14 Therefore the Lord himself will give you a sign: The virgin will conceive and give birth to a son, and will call him Immanuel.
22 All this took place to fulfill what the Lord had said through the prophet: 23 “The virgin will conceive and give birth to a son, and they will call him Immanuel” (which means “God with us”).
I am not a patient person. I think perhaps this is because I am a worrier. I’d rather get both the good and the bad over with and settle in to its repercussions. This is why my husband knows never to plan me a surprise party. This is why I hate red lights and waiting for test results from the doctor. This is also why I’m awesome at gift-giving and adventures for the kids that involve zoos and homemade snow and picnics at the park next to the river. I plan the good stuff too.
And yet…God asks us over and over again to be patient.
Over 700 years before Mary went into labor, Isaiah told the people of Israel that a savior would come. That’s the equivalent of a you wheeling a cart down a dirt path in 1,317 (those deep dark Middle Ages) and being told about self-driving cars and Wifi. Welcome to the World Wide Web. It would seem possible. Too crazy to hope for or imagine. And yet, you’d start to look around for evidence of these strange things in your own little universe. You’d look at your cart from every angle. You’d ask again how someone could FaceTime without actual “face time.” You’d be mystified but also intrigued, wondering how this unknown could become a reality.
And then time would pass.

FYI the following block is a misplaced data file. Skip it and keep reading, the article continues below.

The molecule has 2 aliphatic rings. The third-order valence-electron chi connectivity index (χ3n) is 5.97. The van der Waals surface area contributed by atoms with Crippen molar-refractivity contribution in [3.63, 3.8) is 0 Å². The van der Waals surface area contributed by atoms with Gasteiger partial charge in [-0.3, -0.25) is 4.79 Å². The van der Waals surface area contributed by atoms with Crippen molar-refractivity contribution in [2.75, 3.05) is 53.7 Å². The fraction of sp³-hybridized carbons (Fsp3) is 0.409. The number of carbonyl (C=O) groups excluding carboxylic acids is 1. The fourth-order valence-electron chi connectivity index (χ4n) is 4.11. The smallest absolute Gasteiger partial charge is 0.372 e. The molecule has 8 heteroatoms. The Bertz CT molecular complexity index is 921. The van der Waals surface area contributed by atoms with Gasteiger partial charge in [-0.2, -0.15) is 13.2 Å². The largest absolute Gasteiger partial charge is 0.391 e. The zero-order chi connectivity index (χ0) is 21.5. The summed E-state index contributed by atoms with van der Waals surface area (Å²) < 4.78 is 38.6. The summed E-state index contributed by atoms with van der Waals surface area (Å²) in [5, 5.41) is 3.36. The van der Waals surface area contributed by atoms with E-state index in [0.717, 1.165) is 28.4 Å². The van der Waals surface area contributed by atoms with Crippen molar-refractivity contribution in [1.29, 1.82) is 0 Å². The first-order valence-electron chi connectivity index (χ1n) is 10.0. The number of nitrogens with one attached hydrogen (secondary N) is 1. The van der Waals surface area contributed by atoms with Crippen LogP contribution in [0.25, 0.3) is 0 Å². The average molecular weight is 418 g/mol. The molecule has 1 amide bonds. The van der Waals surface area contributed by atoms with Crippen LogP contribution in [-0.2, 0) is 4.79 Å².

Days. Years. Decades. Centuries.
Generations would fade and with them, the anticipation.
But this is why God gives us eternal souls. He puts eternity in a temporal body and tells us to listen to infinity instead of the ticking clock. He whispers in His Holy Spirit voice for us to abide by His wisdom and wait with the patience of a soul that is not approaching an end. We’ve got all the time in the world and God only asks us to trust Him with it. That is the beauty of Christmas. We get to see the fruition of all those long ago promises and it serves as a reflection of our own hopes still in the queue.
Beth Felker Jones, a professor of theology at Wheaton College wrote,
“Waiting is hard. We have to learn to do it, though, not just in anguish but also in joy. In Advent, we learn to live in the waiting, to live in the hope, to savor the promised coming.”
May we all learn to live like the eternal creatures we are not only in this Advent season, but also in the days and years and decades to come.
*Important note: Yes, it’s Saturday and I’m publishing my Sunday Thoughts! Now you can join today (or anytime throughout the week) and have your Sunday to rest and worship and think good thoughts. : )
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A big thank you from Jamie on The Mom Gene!